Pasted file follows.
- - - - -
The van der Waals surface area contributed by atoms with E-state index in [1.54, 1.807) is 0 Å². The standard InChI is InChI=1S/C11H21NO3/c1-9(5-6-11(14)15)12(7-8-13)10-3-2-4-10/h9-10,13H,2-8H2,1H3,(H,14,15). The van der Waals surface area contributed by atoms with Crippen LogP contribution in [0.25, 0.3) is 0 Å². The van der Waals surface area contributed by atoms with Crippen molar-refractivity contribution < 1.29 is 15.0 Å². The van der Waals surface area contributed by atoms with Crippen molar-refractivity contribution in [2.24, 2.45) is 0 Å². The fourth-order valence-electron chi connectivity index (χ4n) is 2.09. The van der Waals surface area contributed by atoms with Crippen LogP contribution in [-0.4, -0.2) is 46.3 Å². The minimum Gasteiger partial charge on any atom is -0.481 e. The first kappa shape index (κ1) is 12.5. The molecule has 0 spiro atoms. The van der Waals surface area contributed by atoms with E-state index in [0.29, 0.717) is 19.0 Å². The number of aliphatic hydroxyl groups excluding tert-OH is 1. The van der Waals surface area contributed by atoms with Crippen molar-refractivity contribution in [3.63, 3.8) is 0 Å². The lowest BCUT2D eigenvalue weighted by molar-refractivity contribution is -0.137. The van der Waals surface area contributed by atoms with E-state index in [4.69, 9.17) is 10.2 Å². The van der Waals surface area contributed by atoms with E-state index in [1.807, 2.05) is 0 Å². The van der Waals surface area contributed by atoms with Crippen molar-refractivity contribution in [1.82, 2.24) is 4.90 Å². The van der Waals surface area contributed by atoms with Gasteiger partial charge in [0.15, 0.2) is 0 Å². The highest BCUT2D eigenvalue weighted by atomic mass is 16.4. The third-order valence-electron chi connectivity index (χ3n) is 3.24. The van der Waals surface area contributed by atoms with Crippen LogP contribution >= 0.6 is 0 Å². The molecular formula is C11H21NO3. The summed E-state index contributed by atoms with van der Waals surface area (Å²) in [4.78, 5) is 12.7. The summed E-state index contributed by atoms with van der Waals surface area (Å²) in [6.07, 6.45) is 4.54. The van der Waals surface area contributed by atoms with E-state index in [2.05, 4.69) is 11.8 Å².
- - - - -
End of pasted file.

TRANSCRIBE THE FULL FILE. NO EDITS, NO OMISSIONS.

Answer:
The van der Waals surface area contributed by atoms with E-state index in [1.54, 1.807) is 0 Å². The standard InChI is InChI=1S/C11H21NO3/c1-9(5-6-11(14)15)12(7-8-13)10-3-2-4-10/h9-10,13H,2-8H2,1H3,(H,14,15). The van der Waals surface area contributed by atoms with Crippen LogP contribution in [0.25, 0.3) is 0 Å². The van der Waals surface area contributed by atoms with Crippen molar-refractivity contribution < 1.29 is 15.0 Å². The van der Waals surface area contributed by atoms with Crippen molar-refractivity contribution in [2.24, 2.45) is 0 Å². The fourth-order valence-electron chi connectivity index (χ4n) is 2.09. The van der Waals surface area contributed by atoms with Crippen LogP contribution in [-0.4, -0.2) is 46.3 Å². The minimum Gasteiger partial charge on any atom is -0.481 e. The first kappa shape index (κ1) is 12.5. The molecule has 0 spiro atoms. The van der Waals surface area contributed by atoms with E-state index in [0.29, 0.717) is 19.0 Å². The number of aliphatic hydroxyl groups excluding tert-OH is 1. The van der Waals surface area contributed by atoms with Crippen molar-refractivity contribution in [3.63, 3.8) is 0 Å². The lowest BCUT2D eigenvalue weighted by molar-refractivity contribution is -0.137. The van der Waals surface area contributed by atoms with E-state index in [4.69, 9.17) is 10.2 Å². The van der Waals surface area contributed by atoms with E-state index in [1.807, 2.05) is 0 Å². The van der Waals surface area contributed by atoms with Crippen molar-refractivity contribution in [1.82, 2.24) is 4.90 Å². The van der Waals surface area contributed by atoms with Gasteiger partial charge in [0.15, 0.2) is 0 Å². The highest BCUT2D eigenvalue weighted by atomic mass is 16.4. The third-order valence-electron chi connectivity index (χ3n) is 3.24. The van der Waals surface area contributed by atoms with Crippen LogP contribution >= 0.6 is 0 Å². The molecular formula is C11H21NO3. The summed E-state index contributed by atoms with van der Waals surface area (Å²) in [4.78, 5) is 12.7. The summed E-state index contributed by atoms with van der Waals surface area (Å²) in [6.07, 6.45) is 4.54. The van der Waals surface area contributed by atoms with E-state index in [2.05, 4.69) is 11.8 Å².